Like the Obsidian Tower, the Dark Lens has a Guardian, but this Guardian does not remain hidden- it instead orbits the Dark Lens (staying about 200 feet away from its equator) and is just visible as a sort of translucent shadow of itself while not active and attacking. When I described it to my players, I said "It's a vaguely humanoid, red shape about 60 feet tall, and looks like some vision of an Ancient war robot inflated to massive proportions."

On the inside, the library is immense, though of no fixed size- in truth its size is best described as "whatever size it needs to be." The crystal of the Lens is translucent, when seen from within, and lets in enough light from the plane outside to make reading easy and comfortable. Any Knowledge checks made specifically (and solely) for the purpose of advancing spell or psionic power research, as well as all Spellcraft or Psicraft skill checks, get a +30 bonus when made inside the library, and all research is conducted on the basis of 1 hour inside the Dark Lens = 1 day outside it. This exactly mirrors the item-crafting of the Obsidian Tower of course, but more importantly my group decided that the existence of the Dark Lens thus implied the existence of a "Divine Researcher" Divine Ability to mirror Divine Architect. And so we made one: its writeup can be found in the Custom Divine Powers thread.

In addition to providing the bonus to Spellcraft/Psicraft and specific Knowledge checks, the Dark Lens also contains a unique item specifically made to help spell or psionic power research: the Blank Book. This is an immense book (about 6 feet by 4 feet when closed, though it will always be found open when a character arrives at the Lens unless other visitors are also present) set on a squat pedestal in the largest open space in the library, directly underneath the highest part of the domed crystal ceiling. The pages are not made of any recognizable form of paper, and yet it is clearly meant to be just that. Any ink which is dripped or written onto any page of the Blank Book swiftly vanishes into the mysterious "paper" to leave it blank again, as is any marking made by charcoal, pencil, or other non-liquid writing tool; pages which are cut from the Book lose this property and may be written upon normally, but as soon as one leaves the Book and comes back, or even just turns away and then looks at it again, the damage is mysteriously repaired. The Blank Book's real purpose is to transfer knowledge: to use it, one need only hold up a magical scroll or psionic powerstone, or a magical book/Tome such as a Tome of Clear Thought, and touch it to a page. The item will flash brightly and burn away as though used, but the effect of the spell(s) or power(s) it contained do not occur: instead, whatever GP and XP was spent to create the scroll or stone, is drawn out of its remains and gifted to the character who just "burnt" it. This GP and XP can not be used for level-up purposes, and it disappears as soon as the character leaves the Dark Lens by any means; its only use is to be spent on spell or power research.

As a final note here, I'll state that my players spent considerable time in their high Epic levels (pre-divinity) searching out Wish scrolls and stat-booster Tomes, specifically so they could burn them in the Blank Book or the Forge of the Obsidian Tower to create new spells/powers/items.

The Rift of Life

So, with the two obvious Fonts of Creation (the collective name given to the four Quasi-plane Planar Edifices, the Obsidian Tower, Dark Lens, Rift of Life, and Cloud of Secrets) detailed, it now remains to describe the other two. This one was the most obscure during my campaign, and only used twice in the entire run- neither time occurring "on screen." In some ways, though, this is the most powerful of the four, and certainly would be a highly-sought-after goal for many gods looking to build worlds.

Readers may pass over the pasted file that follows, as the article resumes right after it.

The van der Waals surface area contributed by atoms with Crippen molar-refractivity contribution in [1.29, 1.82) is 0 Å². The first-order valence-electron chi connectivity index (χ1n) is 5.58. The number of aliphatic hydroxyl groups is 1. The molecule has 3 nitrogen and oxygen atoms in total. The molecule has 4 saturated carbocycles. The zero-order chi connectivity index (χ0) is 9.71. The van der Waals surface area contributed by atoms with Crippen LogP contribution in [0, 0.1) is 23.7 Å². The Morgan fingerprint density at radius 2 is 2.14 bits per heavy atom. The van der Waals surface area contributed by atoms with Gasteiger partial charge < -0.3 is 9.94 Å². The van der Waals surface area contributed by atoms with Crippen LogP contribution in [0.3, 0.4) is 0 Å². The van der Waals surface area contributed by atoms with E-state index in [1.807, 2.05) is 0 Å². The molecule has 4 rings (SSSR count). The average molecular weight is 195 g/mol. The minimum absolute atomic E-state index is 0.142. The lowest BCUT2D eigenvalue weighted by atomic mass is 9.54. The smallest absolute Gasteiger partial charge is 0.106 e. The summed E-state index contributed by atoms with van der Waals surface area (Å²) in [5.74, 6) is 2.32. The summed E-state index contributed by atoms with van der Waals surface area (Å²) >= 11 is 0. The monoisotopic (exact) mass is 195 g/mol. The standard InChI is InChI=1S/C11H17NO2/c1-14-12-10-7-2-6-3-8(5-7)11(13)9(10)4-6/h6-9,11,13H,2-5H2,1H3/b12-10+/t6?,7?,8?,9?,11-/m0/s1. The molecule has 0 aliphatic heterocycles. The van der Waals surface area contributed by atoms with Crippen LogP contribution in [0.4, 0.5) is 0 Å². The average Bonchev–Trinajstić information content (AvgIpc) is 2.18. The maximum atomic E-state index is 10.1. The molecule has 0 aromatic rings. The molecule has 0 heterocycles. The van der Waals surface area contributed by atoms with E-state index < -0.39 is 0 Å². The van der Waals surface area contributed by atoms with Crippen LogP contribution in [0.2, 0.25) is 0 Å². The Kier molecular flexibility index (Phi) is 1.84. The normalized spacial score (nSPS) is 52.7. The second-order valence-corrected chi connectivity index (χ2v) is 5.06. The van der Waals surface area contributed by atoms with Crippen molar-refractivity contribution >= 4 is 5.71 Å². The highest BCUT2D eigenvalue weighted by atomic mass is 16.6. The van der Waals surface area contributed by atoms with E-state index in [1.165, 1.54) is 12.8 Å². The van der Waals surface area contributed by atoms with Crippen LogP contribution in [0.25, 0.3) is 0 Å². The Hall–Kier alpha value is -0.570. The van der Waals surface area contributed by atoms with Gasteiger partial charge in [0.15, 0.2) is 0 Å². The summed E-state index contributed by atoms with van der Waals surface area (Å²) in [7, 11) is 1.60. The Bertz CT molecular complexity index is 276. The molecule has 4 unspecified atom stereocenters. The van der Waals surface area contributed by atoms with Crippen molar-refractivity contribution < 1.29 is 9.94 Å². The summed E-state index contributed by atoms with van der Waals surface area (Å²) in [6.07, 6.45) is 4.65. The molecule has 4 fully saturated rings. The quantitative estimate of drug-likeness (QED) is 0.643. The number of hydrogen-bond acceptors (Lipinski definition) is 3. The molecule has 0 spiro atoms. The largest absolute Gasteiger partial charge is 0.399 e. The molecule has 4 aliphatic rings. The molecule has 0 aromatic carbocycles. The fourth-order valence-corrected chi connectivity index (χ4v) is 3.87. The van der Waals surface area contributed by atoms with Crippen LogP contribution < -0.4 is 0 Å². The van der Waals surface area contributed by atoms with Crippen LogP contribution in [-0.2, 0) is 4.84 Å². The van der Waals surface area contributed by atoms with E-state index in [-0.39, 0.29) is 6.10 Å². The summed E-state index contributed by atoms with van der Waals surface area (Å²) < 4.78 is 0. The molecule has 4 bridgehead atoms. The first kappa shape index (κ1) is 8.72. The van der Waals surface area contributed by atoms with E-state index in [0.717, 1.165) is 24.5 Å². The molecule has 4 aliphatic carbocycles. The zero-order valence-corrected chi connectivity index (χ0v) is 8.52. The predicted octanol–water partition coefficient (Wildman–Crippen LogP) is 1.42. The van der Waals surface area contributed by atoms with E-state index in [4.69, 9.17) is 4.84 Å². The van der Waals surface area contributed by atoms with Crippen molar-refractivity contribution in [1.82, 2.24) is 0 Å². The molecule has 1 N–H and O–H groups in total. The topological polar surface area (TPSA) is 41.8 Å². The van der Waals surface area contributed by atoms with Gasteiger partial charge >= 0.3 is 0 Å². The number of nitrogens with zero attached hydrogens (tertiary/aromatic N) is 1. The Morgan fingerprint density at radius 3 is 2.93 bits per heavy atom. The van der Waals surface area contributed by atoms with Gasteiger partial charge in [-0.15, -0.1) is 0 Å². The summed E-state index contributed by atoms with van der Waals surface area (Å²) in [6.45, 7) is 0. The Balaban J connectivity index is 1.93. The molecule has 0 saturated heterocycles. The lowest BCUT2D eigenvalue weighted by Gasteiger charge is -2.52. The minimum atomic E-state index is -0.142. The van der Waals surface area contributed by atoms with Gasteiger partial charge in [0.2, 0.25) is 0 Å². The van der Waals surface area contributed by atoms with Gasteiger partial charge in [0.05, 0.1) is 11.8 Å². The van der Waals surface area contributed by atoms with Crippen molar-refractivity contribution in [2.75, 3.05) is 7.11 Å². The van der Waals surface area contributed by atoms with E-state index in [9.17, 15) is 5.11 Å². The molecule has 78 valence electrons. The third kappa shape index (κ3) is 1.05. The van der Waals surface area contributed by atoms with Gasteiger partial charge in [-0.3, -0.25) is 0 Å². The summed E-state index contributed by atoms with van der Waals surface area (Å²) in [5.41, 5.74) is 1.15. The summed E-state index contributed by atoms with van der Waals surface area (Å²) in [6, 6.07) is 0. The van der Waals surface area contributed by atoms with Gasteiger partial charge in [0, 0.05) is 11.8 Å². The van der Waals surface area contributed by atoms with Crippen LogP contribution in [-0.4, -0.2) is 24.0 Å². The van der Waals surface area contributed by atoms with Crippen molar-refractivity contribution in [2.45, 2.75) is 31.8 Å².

This was the hardest one to figure out, in no small part because creating life is not something the D&D game rules were really set up to handle. I placed this one in the Plane of Lightning because of the Frankenstein reference, and continuing that logic led me to posit that its main use (in the modern era at least) was to allow casters/manifesters to create Constructs more quickly and easily than normal. As a less-obvious corollary of this, the Rift can be used to bring sentience to items more quickly than is otherwise possible, though since the Obsidian Tower could also be used in that manner (given that imbuing intelligence in items is a function of item creation) and the Rift of Life has no equivalent to the Forge, it rarely is.

The Rift of Life is a cavernous space (about half a mile across) in the Plane of Lightning where no cloud goes, surrounded on all sides by clouds so dark as to be nearly black. Though lightning flashes within these clouds constantly, putting occasional flashes of light into the otherwise-dark Rift, no arc of lightning ever penetrates the space itself, not even to strike the clouds on the other side. Floating in the center of this space is a strange cage made of strands of some sort of exotic metal, which refuses to retain a single consistent color or reflective index, woven and braided about each other so as to form cords, rods and bars which are much thicker than the strands themselves. The cage is roughly spherical in shape, and wires of the odd metal extend off from it on all sides to apparently connect it to the cloud layer surrounding the Rift; the cage is usually about 30 feet in diameter when first encountered, but can extend (via a weird shifting/sliding of the strands about each other, and cunningly-hidden hinges which reveal the rods and struts to be composed of thinner ones like a huge Hoberman sphere) to be more than 300 feet across when necessary. While in use, lightning from the clouds strikes the wires connecting them to the cage, causing the cage to crackle and dance with powerful electricity and other energies generated by the interaction of lightning and metal- creatures outside the cage are never struck, but anything within the cage is (to put it bluntly) lit up like a Christmas tree.